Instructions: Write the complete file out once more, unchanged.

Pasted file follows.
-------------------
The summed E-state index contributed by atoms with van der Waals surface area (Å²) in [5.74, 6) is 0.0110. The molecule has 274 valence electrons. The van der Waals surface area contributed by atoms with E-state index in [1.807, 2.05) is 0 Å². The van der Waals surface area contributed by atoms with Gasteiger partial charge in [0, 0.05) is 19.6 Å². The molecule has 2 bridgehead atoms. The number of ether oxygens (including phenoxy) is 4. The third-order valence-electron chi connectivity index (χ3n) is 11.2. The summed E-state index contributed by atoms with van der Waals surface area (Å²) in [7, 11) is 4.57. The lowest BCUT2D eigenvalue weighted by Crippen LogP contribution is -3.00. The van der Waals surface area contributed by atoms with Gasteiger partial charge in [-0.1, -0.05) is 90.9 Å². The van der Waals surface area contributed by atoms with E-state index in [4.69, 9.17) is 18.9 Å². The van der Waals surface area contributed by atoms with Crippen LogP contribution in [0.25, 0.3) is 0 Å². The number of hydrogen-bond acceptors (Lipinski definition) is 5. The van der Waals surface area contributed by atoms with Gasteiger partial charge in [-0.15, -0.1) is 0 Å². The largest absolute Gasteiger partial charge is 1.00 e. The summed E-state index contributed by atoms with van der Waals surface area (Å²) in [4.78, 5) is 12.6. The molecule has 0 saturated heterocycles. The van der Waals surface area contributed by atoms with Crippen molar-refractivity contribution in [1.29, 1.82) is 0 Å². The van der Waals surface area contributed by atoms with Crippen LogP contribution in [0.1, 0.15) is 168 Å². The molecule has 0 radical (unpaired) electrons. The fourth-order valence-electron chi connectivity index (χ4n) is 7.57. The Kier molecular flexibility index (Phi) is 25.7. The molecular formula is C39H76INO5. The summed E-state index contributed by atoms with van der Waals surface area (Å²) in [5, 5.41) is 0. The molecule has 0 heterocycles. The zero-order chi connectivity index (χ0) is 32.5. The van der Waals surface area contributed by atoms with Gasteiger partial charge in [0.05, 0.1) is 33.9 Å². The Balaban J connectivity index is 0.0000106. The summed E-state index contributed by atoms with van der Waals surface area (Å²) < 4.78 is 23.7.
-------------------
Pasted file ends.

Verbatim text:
The summed E-state index contributed by atoms with van der Waals surface area (Å²) in [5.74, 6) is 0.0110. The molecule has 274 valence electrons. The van der Waals surface area contributed by atoms with E-state index in [1.807, 2.05) is 0 Å². The van der Waals surface area contributed by atoms with Gasteiger partial charge in [0, 0.05) is 19.6 Å². The molecule has 2 bridgehead atoms. The number of ether oxygens (including phenoxy) is 4. The third-order valence-electron chi connectivity index (χ3n) is 11.2. The summed E-state index contributed by atoms with van der Waals surface area (Å²) in [7, 11) is 4.57. The lowest BCUT2D eigenvalue weighted by Crippen LogP contribution is -3.00. The van der Waals surface area contributed by atoms with Gasteiger partial charge in [-0.1, -0.05) is 90.9 Å². The van der Waals surface area contributed by atoms with E-state index in [4.69, 9.17) is 18.9 Å². The van der Waals surface area contributed by atoms with Crippen LogP contribution in [0.25, 0.3) is 0 Å². The number of hydrogen-bond acceptors (Lipinski definition) is 5. The van der Waals surface area contributed by atoms with Gasteiger partial charge in [-0.15, -0.1) is 0 Å². The largest absolute Gasteiger partial charge is 1.00 e. The summed E-state index contributed by atoms with van der Waals surface area (Å²) in [4.78, 5) is 12.6. The molecule has 0 saturated heterocycles. The van der Waals surface area contributed by atoms with Crippen molar-refractivity contribution in [1.29, 1.82) is 0 Å². The van der Waals surface area contributed by atoms with Crippen LogP contribution in [0.1, 0.15) is 168 Å². The molecule has 0 radical (unpaired) electrons. The fourth-order valence-electron chi connectivity index (χ4n) is 7.57. The Kier molecular flexibility index (Phi) is 25.7. The molecular formula is C39H76INO5. The summed E-state index contributed by atoms with van der Waals surface area (Å²) in [5, 5.41) is 0. The molecule has 0 heterocycles. The zero-order chi connectivity index (χ0) is 32.5. The van der Waals surface area contributed by atoms with Gasteiger partial charge in [0.05, 0.1) is 33.9 Å². The Balaban J connectivity index is 0.0000106. The summed E-state index contributed by atoms with van der Waals surface area (Å²) < 4.78 is 23.7.